Why should intellectual property rights matter to civil society?
Issue 2: Why should intellectual property rights matter to civil society?
Inventions of the mind – ideas – are very special. All culture and society is built upon innumerable layers of accumulated past knowledge and ideas. In the arts, medicine, education, agriculture, and industry – in almost all areas of human endeavour – knowledge and ideas lie at the base of the flowering of human life and its passions.
Intellectual property rights (IPRs) emerged in the industrialised world as a means to mediate and control the circulation of knowledge, as a means of balancing the conflicting rights of different groups involved in the generation and use of ideas of economic value. IPRs are premised on concerns that the creators or authors of ideas have an economic right to a fair return for their effort and a moral right to not have their ideas misrepresented.
However, ideas are not simply the product of individuals and corporations. For the most part they incorporate and build upon the traditions, collected wisdom, and understanding of social groups and societies. Sometimes they build upon natural creatures and processes that have taken millions of years to evolve. Generally, at least in part, research is financed or subsidized by public funds and tax dollars, and public institutions are deployed to develop and maintain their social and economic viability. Consequently, society in general has a social right to use ideas to the benefit of the public good – especially if they are key to social and physical well being.
IPRs attempt to balance these rights: the moral, the economic and the social.
Trends in Regulation
In information and communication industries copyright is the most important form of IPR. However, with the continuing rise of the Information Society and the development of information commodities, patents, trademarks and integrated circuits designs are becoming increasingly relevant.
In the last few decades, three distorting trends have emerged: corporations have emerged as the key owners of copyrighted material; the scope, depth and duration of copyright has grown hugely, to encompass not only intellectual work but also plant and life forms; and copyright owners wield a formidable set of instruments to enforce their rights nationally and internationally.
While IPR had traditionally been used by the cultural industries to reinforce their control over ‘ideas’ and ‘products’, the threat posed by ‘copying’ in a digital era, has led to a renewed interest in IPR and to increased investments in the proprietorial significance of IP. In a knowledge economy, any content that is a product of the digital manipulation of data is considered intellectual property. Technically speaking, even an email message can qualify for IP protection. Some of the factors that have contributed to the consolidation of a market-based, global IP regime include the following - shrinking profits in an era characterised by technological and product convergences, economic downturn in the telecommunications and dotcoms sectors, and the real and imagined threats to corporate profitability posed by piracy via subversive uses of technology such as MP3 and establishments such as the recently domesticated, peer-to-peer, net-based music swapping service, Napster.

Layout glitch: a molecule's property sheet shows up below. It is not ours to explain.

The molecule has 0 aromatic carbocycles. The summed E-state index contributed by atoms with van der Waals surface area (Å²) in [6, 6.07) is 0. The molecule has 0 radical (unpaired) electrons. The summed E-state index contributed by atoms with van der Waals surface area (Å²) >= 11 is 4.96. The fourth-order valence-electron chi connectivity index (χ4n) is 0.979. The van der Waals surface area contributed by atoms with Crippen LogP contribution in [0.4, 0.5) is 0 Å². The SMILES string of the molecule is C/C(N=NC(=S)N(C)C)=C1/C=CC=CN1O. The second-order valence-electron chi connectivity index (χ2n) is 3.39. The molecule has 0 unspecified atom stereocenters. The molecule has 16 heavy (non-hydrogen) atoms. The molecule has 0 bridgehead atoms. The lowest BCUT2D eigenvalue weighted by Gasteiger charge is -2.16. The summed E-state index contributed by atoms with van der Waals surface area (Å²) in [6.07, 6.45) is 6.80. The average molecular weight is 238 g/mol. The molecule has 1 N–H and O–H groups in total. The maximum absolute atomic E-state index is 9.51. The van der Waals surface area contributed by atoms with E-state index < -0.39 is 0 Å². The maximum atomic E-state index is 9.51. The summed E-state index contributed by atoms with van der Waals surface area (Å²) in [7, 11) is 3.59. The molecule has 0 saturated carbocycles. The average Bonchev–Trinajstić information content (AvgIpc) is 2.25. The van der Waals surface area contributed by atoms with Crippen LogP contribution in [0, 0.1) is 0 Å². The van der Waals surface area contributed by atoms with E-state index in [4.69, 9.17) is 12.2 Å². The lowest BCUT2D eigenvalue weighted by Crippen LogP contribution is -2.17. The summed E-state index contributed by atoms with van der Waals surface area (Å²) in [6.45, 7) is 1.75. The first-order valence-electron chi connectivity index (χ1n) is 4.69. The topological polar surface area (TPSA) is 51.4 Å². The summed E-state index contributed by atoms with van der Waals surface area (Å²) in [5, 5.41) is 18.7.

IPR has affected the public’s access to knowledge in the public domain and to copyrighted works, limited legitimate opportunities for cultural appropriations, stifled learning, creativity, innovation thus placing curbs on the democratisation of knowledge. IPR has also infiltrated into the domain of food and medicine, threatening the sustainability of indigenous knowledge and biodiversity.
The TRIPS Armoury
A key means by which IPR has been reinforced and extended is through the WTO-related, Trade Related Agreement on Intellectual Property Rights (TRIPS), and the Copyright Treaty (1996) that was negotiated by the UN-related, World Intellectual Property Organisation (WIPO). These agreements have been used 1) as a means to tie trade with IP, 2) as templates for national legislation on IPR and 3) for ensuring the harmonisation of global agreements such as TRIPS with local IP legislation. These global agreements have been backed by trade associations such as the Motion Picture Association of America (MPAA), groups like the US-based International Intellectual Property Alliance (IIPA) and corporations such as AOL-Time Warner, Microsoft and IBM. These groups are jointly concerned with issues such as the impact of piracy on profits, and are keen to extend the life of copyrights and patents, thus profiting from royalties and licensing agreements by creating more or less permanent enclosures over cultural property.